Trim: 6⅜ x 9¼
978-0-7391-8233-8 • Hardback • December 2013 • $135.00 • (£104.00)
978-0-7391-8234-5 • eBook • December 2013 • $128.00 • (£98.00)
Julia Gasper has taught for the Stanford University Programme in Oxford, the University of Roehampton, Surrey and St. Bonaventure University, New York.
Chapter 1Youth 1703–1723
Chapter 2Travel Broadens the Mind
Chapter 3Paris and Rome 1725–30
Chapter 4Hero of the Battlefield
Chapter 5The Professional Writer 1735–1740
Chapter 6The Court of the Best of all Possible Kings
Chapter 7Mid-Life Crisis
Chapter 81748–56 Battle of the Philosophers
Chapter 9The Seven Years War
Chapter 10The Final Decade
About the Author
The Marquis d’Argens: A Philosophical Life is an enthusiastically argued and much-needed contribution to eighteenth-century studies. With this biography, Gasper in effect creates a fresh beginning for scholarship on d’Argens’s thought and work. Beyond this important consideration, and because d’Argens’ talents, interests, and experiences ranged broadly, the book casts light on several aspects of Enlightenment intellectualism and culture, including the European idea of the East, art criticism, the reception of philosophers from Descartes to the Pre-Socratics, and the world of theatre and opera. D’Argens’s story also offers insight into figures such as Voltaire, the Berlin Academicians, and Frederick II, a practical joker, a scholar, and, in the bleakest moments of the Seven Years War, a man very close to committing suicide. And although he died before the moment of the American and French Revolutions, d’Argens may indeed, as Gasper claims, be 'a missing link between the Enlightenment and the Romantic generation' in part because 'while others talked of revolution, he practiced it'. For these reasons, and more, Gasper’s book belongs in the hands of readers interested in Continental philosophy and literature of the Long Eighteenth Century.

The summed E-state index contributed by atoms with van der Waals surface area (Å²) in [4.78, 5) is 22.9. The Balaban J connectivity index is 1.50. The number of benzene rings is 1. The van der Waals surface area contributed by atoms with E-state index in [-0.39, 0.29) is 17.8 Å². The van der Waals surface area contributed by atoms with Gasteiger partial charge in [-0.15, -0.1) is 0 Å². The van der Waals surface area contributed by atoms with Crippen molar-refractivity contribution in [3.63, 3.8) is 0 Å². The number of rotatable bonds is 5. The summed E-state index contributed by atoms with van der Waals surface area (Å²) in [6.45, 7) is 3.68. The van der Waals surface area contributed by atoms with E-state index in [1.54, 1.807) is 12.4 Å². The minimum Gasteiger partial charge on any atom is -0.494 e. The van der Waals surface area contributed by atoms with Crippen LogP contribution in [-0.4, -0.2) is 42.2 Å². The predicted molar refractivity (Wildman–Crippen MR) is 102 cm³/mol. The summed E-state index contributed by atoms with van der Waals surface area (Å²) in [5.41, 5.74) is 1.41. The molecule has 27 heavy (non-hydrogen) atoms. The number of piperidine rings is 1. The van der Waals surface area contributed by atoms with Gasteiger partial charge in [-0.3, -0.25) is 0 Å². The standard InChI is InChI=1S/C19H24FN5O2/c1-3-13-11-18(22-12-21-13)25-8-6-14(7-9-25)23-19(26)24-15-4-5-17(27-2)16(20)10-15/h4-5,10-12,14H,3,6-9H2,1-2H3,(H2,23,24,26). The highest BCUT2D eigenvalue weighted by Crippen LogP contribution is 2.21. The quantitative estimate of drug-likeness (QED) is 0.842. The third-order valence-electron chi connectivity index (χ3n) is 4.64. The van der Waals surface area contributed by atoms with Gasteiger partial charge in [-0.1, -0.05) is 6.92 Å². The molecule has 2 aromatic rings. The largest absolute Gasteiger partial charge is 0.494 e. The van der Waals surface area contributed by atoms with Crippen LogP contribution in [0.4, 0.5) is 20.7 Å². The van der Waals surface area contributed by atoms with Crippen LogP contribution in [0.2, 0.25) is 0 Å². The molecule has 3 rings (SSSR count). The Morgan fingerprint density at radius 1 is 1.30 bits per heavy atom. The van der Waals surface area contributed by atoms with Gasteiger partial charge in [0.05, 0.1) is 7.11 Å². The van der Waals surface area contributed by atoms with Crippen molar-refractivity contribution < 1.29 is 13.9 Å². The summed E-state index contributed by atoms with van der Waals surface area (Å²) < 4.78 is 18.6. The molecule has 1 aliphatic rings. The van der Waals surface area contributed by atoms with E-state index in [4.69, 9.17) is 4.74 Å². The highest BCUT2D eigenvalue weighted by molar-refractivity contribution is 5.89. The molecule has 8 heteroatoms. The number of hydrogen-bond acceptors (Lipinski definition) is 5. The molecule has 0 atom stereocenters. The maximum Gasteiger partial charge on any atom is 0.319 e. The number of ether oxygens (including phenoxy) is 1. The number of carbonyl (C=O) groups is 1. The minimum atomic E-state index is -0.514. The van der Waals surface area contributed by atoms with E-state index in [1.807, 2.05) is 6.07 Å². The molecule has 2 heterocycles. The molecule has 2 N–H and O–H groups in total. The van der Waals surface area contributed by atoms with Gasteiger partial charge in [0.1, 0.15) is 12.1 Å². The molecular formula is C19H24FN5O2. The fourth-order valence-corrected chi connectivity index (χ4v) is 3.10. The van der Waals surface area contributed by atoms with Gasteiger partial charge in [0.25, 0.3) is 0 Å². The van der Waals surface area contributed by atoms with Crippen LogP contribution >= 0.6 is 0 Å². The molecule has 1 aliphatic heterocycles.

— The Eighteenth-Century Intelligencer
Gasper’s book is a quite solidly crafted and very readable monograph about an author whose life and work indeed deserve greater attention.
— French History
This is by far the best study available on a major but unjustly neglected Enlightenment writer who ought to be as famous for his intellectual contribution as he once was for his wit and amusing storytelling. This book fills a considerable gap in the standard literature on the Enlightenment.
— Jonathan Israel, Institute for Advanced Study
An accessible and interesting account of a man who, as Julia Gasper says, situated himself ‘at the nerve-centre of the Enlightenment.
— Joanna Innes, University of Oxford